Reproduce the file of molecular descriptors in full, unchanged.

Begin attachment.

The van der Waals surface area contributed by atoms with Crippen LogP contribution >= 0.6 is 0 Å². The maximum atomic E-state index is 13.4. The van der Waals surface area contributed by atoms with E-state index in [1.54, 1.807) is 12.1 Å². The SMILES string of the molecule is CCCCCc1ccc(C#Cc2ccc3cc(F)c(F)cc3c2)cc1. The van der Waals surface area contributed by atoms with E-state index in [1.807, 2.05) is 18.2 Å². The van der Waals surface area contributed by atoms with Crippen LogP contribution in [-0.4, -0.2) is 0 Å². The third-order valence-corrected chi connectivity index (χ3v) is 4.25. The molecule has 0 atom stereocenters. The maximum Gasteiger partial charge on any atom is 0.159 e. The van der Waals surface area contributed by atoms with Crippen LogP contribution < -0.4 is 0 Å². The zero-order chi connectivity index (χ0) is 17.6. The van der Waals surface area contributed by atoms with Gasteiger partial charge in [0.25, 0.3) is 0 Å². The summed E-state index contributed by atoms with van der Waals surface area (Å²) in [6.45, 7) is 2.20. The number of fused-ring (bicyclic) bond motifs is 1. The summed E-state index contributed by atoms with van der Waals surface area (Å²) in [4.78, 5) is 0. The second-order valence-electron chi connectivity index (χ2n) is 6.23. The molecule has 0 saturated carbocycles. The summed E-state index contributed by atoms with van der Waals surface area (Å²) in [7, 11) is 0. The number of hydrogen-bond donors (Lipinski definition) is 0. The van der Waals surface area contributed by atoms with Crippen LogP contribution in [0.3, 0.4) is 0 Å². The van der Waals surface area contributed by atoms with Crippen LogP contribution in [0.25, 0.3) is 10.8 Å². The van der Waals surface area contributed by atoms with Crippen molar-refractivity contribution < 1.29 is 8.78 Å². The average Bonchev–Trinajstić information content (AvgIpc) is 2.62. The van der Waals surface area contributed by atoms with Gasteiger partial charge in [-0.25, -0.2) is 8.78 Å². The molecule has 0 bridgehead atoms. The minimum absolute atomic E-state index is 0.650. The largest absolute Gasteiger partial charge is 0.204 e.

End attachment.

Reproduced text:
The van der Waals surface area contributed by atoms with Crippen LogP contribution >= 0.6 is 0 Å². The maximum atomic E-state index is 13.4. The van der Waals surface area contributed by atoms with E-state index in [1.54, 1.807) is 12.1 Å². The SMILES string of the molecule is CCCCCc1ccc(C#Cc2ccc3cc(F)c(F)cc3c2)cc1. The van der Waals surface area contributed by atoms with E-state index in [1.807, 2.05) is 18.2 Å². The van der Waals surface area contributed by atoms with Crippen LogP contribution in [-0.4, -0.2) is 0 Å². The third-order valence-corrected chi connectivity index (χ3v) is 4.25. The molecule has 0 atom stereocenters. The maximum Gasteiger partial charge on any atom is 0.159 e. The van der Waals surface area contributed by atoms with Crippen LogP contribution < -0.4 is 0 Å². The zero-order chi connectivity index (χ0) is 17.6. The van der Waals surface area contributed by atoms with Gasteiger partial charge in [0.25, 0.3) is 0 Å². The summed E-state index contributed by atoms with van der Waals surface area (Å²) in [6.45, 7) is 2.20. The number of fused-ring (bicyclic) bond motifs is 1. The summed E-state index contributed by atoms with van der Waals surface area (Å²) in [4.78, 5) is 0. The second-order valence-electron chi connectivity index (χ2n) is 6.23. The molecule has 0 saturated carbocycles. The summed E-state index contributed by atoms with van der Waals surface area (Å²) in [7, 11) is 0. The number of hydrogen-bond donors (Lipinski definition) is 0. The van der Waals surface area contributed by atoms with Crippen LogP contribution in [0.3, 0.4) is 0 Å². The van der Waals surface area contributed by atoms with Crippen LogP contribution in [0.25, 0.3) is 10.8 Å². The van der Waals surface area contributed by atoms with Crippen molar-refractivity contribution < 1.29 is 8.78 Å². The average Bonchev–Trinajstić information content (AvgIpc) is 2.62. The van der Waals surface area contributed by atoms with Gasteiger partial charge in [-0.25, -0.2) is 8.78 Å². The molecule has 0 bridgehead atoms. The minimum absolute atomic E-state index is 0.650. The largest absolute Gasteiger partial charge is 0.204 e.